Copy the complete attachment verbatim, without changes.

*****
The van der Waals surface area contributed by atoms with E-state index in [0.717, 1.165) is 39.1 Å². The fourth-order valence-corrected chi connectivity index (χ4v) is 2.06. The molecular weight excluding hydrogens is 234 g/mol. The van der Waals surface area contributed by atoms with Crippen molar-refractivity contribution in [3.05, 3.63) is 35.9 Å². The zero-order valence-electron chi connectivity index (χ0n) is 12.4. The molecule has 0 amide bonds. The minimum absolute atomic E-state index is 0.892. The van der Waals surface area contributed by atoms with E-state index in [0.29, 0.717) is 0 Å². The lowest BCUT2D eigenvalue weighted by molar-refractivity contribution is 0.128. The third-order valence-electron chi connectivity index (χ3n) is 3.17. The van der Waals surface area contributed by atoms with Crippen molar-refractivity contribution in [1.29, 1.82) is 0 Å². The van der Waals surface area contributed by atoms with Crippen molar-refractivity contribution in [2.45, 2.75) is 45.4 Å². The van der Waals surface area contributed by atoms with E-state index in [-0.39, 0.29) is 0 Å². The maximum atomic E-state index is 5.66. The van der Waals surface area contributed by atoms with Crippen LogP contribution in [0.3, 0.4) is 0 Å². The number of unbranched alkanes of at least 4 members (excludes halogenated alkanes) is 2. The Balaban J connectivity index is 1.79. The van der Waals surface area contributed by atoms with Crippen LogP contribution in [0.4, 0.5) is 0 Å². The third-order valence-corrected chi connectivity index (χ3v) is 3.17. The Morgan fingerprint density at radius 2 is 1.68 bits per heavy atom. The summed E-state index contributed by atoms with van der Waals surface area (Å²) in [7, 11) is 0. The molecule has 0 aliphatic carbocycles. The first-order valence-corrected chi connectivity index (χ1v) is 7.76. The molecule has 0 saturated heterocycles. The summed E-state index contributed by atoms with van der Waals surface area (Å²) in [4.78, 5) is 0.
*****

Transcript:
The van der Waals surface area contributed by atoms with E-state index in [0.717, 1.165) is 39.1 Å². The fourth-order valence-corrected chi connectivity index (χ4v) is 2.06. The molecular weight excluding hydrogens is 234 g/mol. The van der Waals surface area contributed by atoms with Crippen molar-refractivity contribution in [3.05, 3.63) is 35.9 Å². The zero-order valence-electron chi connectivity index (χ0n) is 12.4. The molecule has 0 amide bonds. The minimum absolute atomic E-state index is 0.892. The van der Waals surface area contributed by atoms with E-state index in [0.29, 0.717) is 0 Å². The lowest BCUT2D eigenvalue weighted by molar-refractivity contribution is 0.128. The third-order valence-electron chi connectivity index (χ3n) is 3.17. The van der Waals surface area contributed by atoms with Crippen molar-refractivity contribution in [1.29, 1.82) is 0 Å². The van der Waals surface area contributed by atoms with Crippen molar-refractivity contribution in [2.45, 2.75) is 45.4 Å². The van der Waals surface area contributed by atoms with E-state index in [-0.39, 0.29) is 0 Å². The maximum atomic E-state index is 5.66. The van der Waals surface area contributed by atoms with Crippen LogP contribution in [0.3, 0.4) is 0 Å². The number of unbranched alkanes of at least 4 members (excludes halogenated alkanes) is 2. The Balaban J connectivity index is 1.79. The van der Waals surface area contributed by atoms with Crippen LogP contribution in [0.4, 0.5) is 0 Å². The third-order valence-corrected chi connectivity index (χ3v) is 3.17. The Morgan fingerprint density at radius 2 is 1.68 bits per heavy atom. The summed E-state index contributed by atoms with van der Waals surface area (Å²) in [7, 11) is 0. The molecule has 0 aliphatic carbocycles. The first-order valence-corrected chi connectivity index (χ1v) is 7.76. The molecule has 0 saturated heterocycles. The summed E-state index contributed by atoms with van der Waals surface area (Å²) in [4.78, 5) is 0.